When considering a specialty, consider the competitiveness of the specialty and your competitiveness as an applicant. Assess your entire portfolio: Medical Student Performance Evaluation (MSPE), awards, USMLE scores, research and publications, dual degrees, and extracurricular activities.
Advising and Self-Assessment Tools
Year 3 students are required meet with their Societies mentor mid-year to discuss their career choice using the CiM Advising MS3’s Checklist (CiM > Advisors and Liaisons > Advising Students) as a guide. Documentation of this session is logged in the Societies Portfolio. Prior to the meeting, students and Societies mentors are sent resources to review regarding different specialties, including data from the AAMC and the NMRP about USMLE Step 1 and 2 CK scores, numbers of programs the successful students applied to and ranked, the number of research experiences, etc. Documentation of this session is logged in the Societies Portfolio. (Required)
Access to advising tools via the AAMC Careers in Medicine website is free to our students. You must follow the link from your email to sign in for the first time. If you haven’t already received this email, contact one of the UA COM – Tucson Careers in Medicine liaisons.
For students that are already certain of their career choices, they are encouraged to pick a specialty specific advisor. A specialty advisor can help you review your CV, personal statement, and assist the Office of Student Affairs, as well as your Societies mentor, in helping you through the residency process. If you need help finding and/or connecting with a specialty advisor, please reach out to Dr. Siwik, Dr. Rappaport, your Societies mentor, or one of our Assistant Deans for Student Affairs, Drs. Rich Amini and Kathy Smith. Dr. Kevin Moynahan, Deputy Dean for Education is also an excellent resource and is happy to help.
This AAMC resource compiles suggested questions to ask residents or practitioners in a specialty that you are considering.
Suggested questions to ask specialists (and yourself) to help you determine what areas of medicine are good fits for your goals, interests, lifestyle and personality.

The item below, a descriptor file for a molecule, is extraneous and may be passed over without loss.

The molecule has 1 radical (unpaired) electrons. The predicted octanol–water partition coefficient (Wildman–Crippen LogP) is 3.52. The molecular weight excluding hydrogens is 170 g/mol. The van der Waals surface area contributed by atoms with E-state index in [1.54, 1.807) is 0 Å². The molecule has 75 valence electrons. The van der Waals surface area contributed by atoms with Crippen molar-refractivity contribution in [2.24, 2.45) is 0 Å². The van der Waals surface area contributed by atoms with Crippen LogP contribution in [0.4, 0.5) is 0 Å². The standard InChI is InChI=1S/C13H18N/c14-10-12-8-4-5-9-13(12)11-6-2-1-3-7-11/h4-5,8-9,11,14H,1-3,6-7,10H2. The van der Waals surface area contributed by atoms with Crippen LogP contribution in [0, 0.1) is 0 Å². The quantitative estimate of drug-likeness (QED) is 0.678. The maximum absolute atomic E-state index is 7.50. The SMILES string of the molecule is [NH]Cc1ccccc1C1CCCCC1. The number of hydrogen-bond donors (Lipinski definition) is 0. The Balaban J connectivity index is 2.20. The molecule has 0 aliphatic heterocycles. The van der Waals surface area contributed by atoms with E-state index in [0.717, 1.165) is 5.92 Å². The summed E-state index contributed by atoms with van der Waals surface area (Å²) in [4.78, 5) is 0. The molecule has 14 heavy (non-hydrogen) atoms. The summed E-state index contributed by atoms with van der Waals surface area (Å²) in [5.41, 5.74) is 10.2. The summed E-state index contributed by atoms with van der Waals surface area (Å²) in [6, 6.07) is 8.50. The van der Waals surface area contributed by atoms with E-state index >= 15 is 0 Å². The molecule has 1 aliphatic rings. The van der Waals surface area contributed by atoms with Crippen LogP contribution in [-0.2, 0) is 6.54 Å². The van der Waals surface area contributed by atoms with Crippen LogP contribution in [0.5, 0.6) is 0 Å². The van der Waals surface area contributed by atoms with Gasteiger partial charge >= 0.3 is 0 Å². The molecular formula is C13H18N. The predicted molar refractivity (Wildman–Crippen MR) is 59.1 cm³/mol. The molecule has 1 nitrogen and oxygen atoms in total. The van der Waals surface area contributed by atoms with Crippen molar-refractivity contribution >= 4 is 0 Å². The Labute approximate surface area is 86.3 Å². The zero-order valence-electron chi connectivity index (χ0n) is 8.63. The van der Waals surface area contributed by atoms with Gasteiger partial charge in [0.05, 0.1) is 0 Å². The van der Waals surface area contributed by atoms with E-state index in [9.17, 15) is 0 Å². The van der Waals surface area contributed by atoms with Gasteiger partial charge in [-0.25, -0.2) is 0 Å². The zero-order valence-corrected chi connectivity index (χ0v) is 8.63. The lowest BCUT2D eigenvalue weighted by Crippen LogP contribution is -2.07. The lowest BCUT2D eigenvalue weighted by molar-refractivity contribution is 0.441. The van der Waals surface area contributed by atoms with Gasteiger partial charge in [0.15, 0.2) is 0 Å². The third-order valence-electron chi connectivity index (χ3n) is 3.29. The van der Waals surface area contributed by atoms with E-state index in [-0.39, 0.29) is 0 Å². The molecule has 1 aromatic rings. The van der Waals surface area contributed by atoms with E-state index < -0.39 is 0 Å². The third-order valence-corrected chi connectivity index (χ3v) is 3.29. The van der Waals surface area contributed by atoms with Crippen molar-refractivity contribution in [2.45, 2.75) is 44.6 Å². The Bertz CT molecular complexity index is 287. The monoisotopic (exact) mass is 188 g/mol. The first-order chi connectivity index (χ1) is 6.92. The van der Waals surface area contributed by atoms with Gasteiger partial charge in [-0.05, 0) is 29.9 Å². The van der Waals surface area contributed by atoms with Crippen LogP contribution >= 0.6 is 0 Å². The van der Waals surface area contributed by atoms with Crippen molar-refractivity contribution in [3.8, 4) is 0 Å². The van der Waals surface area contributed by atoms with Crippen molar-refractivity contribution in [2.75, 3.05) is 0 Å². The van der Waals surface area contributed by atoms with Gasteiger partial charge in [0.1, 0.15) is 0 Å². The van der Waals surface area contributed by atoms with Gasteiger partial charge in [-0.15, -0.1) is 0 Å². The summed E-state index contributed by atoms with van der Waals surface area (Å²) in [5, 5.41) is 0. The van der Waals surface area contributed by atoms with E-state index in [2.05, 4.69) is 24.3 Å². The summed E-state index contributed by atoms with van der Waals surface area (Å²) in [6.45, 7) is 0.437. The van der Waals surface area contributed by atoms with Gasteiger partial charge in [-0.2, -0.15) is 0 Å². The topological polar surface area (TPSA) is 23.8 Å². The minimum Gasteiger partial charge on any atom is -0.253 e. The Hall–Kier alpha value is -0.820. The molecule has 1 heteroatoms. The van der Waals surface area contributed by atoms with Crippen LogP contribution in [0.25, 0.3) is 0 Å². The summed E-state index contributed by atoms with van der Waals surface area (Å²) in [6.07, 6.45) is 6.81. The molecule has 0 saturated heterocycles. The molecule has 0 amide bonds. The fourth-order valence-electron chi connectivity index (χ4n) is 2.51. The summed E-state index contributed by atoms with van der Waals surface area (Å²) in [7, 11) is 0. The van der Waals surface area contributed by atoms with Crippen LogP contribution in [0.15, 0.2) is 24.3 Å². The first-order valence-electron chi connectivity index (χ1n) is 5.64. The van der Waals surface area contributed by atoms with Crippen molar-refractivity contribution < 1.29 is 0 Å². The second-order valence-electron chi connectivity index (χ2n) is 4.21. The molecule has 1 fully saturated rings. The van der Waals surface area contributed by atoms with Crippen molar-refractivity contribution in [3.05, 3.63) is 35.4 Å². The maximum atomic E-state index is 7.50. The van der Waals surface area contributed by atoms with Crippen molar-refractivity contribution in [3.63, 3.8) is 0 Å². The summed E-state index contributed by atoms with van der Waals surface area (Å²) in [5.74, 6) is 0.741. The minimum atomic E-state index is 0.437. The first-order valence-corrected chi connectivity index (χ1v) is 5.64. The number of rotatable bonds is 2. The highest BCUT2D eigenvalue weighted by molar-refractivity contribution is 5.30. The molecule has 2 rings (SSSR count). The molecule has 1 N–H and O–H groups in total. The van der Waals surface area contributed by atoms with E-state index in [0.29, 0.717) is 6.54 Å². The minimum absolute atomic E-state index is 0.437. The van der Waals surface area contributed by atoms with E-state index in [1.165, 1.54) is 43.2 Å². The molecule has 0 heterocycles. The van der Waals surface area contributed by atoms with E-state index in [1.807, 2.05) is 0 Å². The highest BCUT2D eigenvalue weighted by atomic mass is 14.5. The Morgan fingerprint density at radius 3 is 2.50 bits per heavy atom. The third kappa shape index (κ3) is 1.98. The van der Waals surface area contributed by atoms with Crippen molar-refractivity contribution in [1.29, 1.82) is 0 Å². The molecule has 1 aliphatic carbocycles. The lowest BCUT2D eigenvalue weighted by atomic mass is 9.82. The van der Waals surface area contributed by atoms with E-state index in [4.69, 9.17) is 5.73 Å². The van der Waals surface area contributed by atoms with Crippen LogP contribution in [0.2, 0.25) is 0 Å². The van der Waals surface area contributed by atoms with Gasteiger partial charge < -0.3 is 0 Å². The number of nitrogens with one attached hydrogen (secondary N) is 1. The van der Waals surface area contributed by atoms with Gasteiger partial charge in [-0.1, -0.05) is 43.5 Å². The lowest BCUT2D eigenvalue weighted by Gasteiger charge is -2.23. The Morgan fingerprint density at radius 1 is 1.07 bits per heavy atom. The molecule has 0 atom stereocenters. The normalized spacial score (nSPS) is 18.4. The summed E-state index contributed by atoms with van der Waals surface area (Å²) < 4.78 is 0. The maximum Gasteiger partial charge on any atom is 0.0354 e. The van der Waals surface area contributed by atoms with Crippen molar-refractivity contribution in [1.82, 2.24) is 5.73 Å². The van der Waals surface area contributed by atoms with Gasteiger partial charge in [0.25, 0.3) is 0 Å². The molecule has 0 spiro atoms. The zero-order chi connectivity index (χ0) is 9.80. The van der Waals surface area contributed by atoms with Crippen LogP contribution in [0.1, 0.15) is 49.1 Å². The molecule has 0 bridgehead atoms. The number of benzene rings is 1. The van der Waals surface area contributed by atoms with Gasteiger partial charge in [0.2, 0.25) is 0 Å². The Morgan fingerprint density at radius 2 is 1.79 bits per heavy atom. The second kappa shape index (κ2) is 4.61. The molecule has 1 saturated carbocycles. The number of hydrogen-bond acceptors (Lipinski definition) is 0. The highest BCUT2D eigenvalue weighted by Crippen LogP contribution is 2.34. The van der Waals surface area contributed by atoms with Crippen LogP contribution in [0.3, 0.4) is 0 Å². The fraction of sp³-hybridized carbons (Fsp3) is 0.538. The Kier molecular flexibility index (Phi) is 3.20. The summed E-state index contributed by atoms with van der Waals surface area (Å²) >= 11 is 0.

Year 3 Elective Requirement
In addition to the core clerkships, you have the opportunity to take a three-week Year 3 elective.
This allows students who are undecided about their medical specialty, to try it out. There are electives across all specialties that developed just for Year 3 students for this purpose. Note that some electives require the completion of a clerkship as a prerequisite.
Year 3 Course Scheduling
Here are few scheduling tips for submitting your preferences in the lottery grid typically due early January.
- Rank all 16 choices because if you do not, your choices will be selected for you.
- If you are interested in emergency medicine (ED), consider enrolling in the ED elective (EMD 838). See Fourth Year Scheduling for more information on sub-internships.
Scheduling Tip: Because this Year 3 ED elective is offered May through June, and the enrollment is maxed at five (5) students per elective, you will want to schedule your elective period to coincide with this timeframe.
- Students undecided about Pediatrics, who would like to do their 3rd year elective in Pediatrics, make sure that the Pediatrics clerkship is scheduled before your elective period. The Pediatric clerkship is a prerequisite for the Year 3 Pediatric elective.
An alternative to enrolling in a Year 3 elective is to select a surgical subspecialty, especially for those students who are assigned the Year 3 elective period as one of the first rotations in Year 3. This satisfies a graduation requirement and does not require a prerequisite. Some students choose this option to allow more elective time in Year 4.